William Shakespeare

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Noun1.William Shakespeare - English poet and dramatist considered one of the greatest English writers (1564-1616)William Shakespeare - English poet and dramatist considered one of the greatest English writers (1564-1616)
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References in classic literature ?
A German gentleman in the train had said that a Shakespearian play was an appreciated treat in Germany and that we should find the house filled.
In an- other bill he was the "world-renowned Shakespearian tragedian, Garrick the Younger, of Drury Lane, Lon- don." In other bills he had a lot of other names and done other wonderful things, like finding water and gold with a "divining-rod," "dissipating witch spells," and so on.
Others had made the same attempt, and there was a household of Blenkers--an intense and voluble mother, and three blowsy daughters who imitated her--where one met Edwin Booth and Patti and William Winter, and the new Shakespearian actor George Rignold, and some of the magazine editors and musical and literary critics.
I had just finished sweeping the cabin, and had been inveigled by Wolf Larsen into a discussion of Hamlet, his favourite Shakespearian character, when Johansen descended the companion stairs followed by Johnson.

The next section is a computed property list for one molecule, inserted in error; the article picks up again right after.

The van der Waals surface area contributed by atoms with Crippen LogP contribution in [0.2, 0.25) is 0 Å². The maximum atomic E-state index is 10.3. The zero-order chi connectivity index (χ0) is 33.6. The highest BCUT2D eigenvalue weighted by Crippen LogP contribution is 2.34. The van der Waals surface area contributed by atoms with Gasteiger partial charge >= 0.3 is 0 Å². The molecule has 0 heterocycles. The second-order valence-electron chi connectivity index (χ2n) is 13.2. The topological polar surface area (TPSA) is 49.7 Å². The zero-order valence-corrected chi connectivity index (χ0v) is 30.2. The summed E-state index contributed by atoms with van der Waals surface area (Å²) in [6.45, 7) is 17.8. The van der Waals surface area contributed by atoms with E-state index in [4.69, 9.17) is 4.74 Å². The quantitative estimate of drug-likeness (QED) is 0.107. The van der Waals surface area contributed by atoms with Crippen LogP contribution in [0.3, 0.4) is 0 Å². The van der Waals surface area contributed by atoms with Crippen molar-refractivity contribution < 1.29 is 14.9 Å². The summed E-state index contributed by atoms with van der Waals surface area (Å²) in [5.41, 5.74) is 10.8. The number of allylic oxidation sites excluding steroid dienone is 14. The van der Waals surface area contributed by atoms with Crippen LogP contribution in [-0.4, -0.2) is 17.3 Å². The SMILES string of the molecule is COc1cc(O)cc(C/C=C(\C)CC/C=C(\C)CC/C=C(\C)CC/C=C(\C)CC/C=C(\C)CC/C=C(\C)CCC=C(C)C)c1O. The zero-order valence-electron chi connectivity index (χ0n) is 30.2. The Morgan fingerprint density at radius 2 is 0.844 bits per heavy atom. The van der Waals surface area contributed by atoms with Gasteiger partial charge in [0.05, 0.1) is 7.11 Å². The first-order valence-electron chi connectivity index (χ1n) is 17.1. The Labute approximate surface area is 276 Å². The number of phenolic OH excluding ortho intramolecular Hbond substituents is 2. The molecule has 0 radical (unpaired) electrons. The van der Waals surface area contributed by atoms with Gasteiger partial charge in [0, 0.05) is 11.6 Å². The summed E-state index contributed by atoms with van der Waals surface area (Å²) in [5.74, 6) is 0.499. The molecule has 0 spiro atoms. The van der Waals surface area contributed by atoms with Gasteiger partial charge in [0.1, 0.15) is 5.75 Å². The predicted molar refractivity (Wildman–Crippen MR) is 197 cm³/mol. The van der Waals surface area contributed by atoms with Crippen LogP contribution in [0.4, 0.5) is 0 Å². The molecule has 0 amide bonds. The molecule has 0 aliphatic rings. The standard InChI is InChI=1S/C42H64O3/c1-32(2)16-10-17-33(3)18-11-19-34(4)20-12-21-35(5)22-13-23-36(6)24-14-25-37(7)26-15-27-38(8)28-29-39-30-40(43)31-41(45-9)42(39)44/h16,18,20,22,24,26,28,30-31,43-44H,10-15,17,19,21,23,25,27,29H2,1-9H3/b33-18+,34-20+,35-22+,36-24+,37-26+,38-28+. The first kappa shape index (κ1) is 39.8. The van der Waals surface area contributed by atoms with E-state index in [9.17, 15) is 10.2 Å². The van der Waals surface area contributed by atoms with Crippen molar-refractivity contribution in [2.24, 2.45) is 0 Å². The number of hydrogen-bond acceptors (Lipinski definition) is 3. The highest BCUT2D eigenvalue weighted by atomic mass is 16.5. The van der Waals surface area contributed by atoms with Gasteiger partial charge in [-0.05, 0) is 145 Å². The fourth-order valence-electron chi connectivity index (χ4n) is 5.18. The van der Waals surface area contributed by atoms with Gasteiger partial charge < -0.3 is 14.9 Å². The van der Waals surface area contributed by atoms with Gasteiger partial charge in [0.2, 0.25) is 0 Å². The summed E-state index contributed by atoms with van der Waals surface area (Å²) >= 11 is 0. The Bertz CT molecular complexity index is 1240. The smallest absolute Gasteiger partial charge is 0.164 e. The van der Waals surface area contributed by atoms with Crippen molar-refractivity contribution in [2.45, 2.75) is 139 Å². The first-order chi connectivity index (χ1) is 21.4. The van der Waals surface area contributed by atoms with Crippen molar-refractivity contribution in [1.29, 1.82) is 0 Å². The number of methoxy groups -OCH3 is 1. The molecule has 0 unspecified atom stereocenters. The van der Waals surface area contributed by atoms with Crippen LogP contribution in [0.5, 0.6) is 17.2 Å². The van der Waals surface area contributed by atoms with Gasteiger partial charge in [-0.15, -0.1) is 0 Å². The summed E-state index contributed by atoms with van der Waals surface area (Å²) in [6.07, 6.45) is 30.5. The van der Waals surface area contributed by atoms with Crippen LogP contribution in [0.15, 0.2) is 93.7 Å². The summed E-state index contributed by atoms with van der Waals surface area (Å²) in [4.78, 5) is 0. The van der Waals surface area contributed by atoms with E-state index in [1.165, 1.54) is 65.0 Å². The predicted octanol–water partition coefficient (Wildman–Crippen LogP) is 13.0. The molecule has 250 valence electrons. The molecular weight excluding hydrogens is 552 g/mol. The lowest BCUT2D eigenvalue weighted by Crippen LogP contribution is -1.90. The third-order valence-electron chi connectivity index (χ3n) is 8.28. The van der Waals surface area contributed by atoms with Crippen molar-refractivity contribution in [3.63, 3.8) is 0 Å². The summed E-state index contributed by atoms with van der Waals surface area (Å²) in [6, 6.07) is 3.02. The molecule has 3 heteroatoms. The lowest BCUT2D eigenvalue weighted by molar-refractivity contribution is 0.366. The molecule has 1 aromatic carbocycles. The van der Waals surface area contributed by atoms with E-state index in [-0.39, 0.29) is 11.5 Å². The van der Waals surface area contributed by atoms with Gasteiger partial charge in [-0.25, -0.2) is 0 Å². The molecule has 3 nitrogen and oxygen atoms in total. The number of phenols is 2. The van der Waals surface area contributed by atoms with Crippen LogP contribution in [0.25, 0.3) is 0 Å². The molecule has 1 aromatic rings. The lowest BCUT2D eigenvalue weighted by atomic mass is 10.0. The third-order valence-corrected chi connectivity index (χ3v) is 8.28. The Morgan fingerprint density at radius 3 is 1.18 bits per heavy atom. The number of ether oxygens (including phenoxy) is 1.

And here, with all possible deference to Bruno as a Shakespearian critic, I must express my opinion that the poet did not mean his three great tragic heroes to be so strangely alike in their personal habits; nor do I believe that he would have accepted the faculty of turning head-over-heels as any proof at all of royal descent.
Do you see what day it is?" he added, tearing a leaflet from a Shakespearian calendar, as I drained my glass.
This applies to those Shakespearians who concern themselves with the playwright's work in translation, but also to representatives of Translation Studies, where Shakespeare's work in other languages often serves to illustrate translation theories.
This important collection of European studies of Shakespeare is a record of an international, or rather intercultural, conference held at Murcia, Spain, organized by a number of scholars particularly interested in a dialogue between English-speaking and 'foreign' Shakespearians. The essays cover a wide range of issues, made more relevant by their context, even where they appear as simple case studies.
In his polemic, Sohmer points to the specialization of Shakespearians which defines not only a competency but also limitations.